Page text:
This is the beginning of a poem I wrote a couple of years ago, inspired by the Emil Nolde painting The Sea B (which is in the Tate). It's probably about a pagan messiah figure, a man to whom nature is sort of an extension of himself.
Peacock clouds compress oppressive rusting mustard skies,
Straining for the heaving heavens, swell-top droplets fly,
And toiling in the rain-spoiled roiling, unheard seabirds cry.
Lumbering their foetid fervour, undulations run,
Death-cold depths drag driftwood farther from the living sun,
And in the tug, in net-wreathed grandeur, stands the Storm-Sung One.
Around his form the storm-eye lies and holds the water still,
His finger clicks a thunder-crack, the lightnings smite his will,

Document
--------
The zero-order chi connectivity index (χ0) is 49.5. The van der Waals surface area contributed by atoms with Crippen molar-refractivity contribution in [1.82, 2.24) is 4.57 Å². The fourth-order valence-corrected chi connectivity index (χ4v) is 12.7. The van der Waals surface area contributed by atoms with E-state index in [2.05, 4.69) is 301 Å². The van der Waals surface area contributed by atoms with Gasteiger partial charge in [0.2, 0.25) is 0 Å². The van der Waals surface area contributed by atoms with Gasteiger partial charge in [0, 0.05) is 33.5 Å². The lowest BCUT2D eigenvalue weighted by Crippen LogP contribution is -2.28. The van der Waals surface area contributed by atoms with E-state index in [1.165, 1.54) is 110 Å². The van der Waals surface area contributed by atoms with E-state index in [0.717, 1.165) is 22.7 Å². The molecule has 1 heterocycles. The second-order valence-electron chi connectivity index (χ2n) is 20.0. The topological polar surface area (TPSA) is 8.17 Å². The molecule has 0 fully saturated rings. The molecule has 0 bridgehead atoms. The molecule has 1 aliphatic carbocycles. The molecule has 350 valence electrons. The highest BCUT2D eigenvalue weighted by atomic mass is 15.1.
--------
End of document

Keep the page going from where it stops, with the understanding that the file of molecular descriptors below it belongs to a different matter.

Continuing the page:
And every tear a raindrop, as the stained and rent skies fill.
His heart's as long and frostbit as the lying leagues below,
His mind's a placid torrent of the deepest indigo,
And watch his taut eyes slacken as the tumbling wave crests grow.
That face is shadowed corners while a storm-riff fills the air,
He summons the horizon and a far off clifftop there,
And stepping from his vessel shakes the darkness from his hair.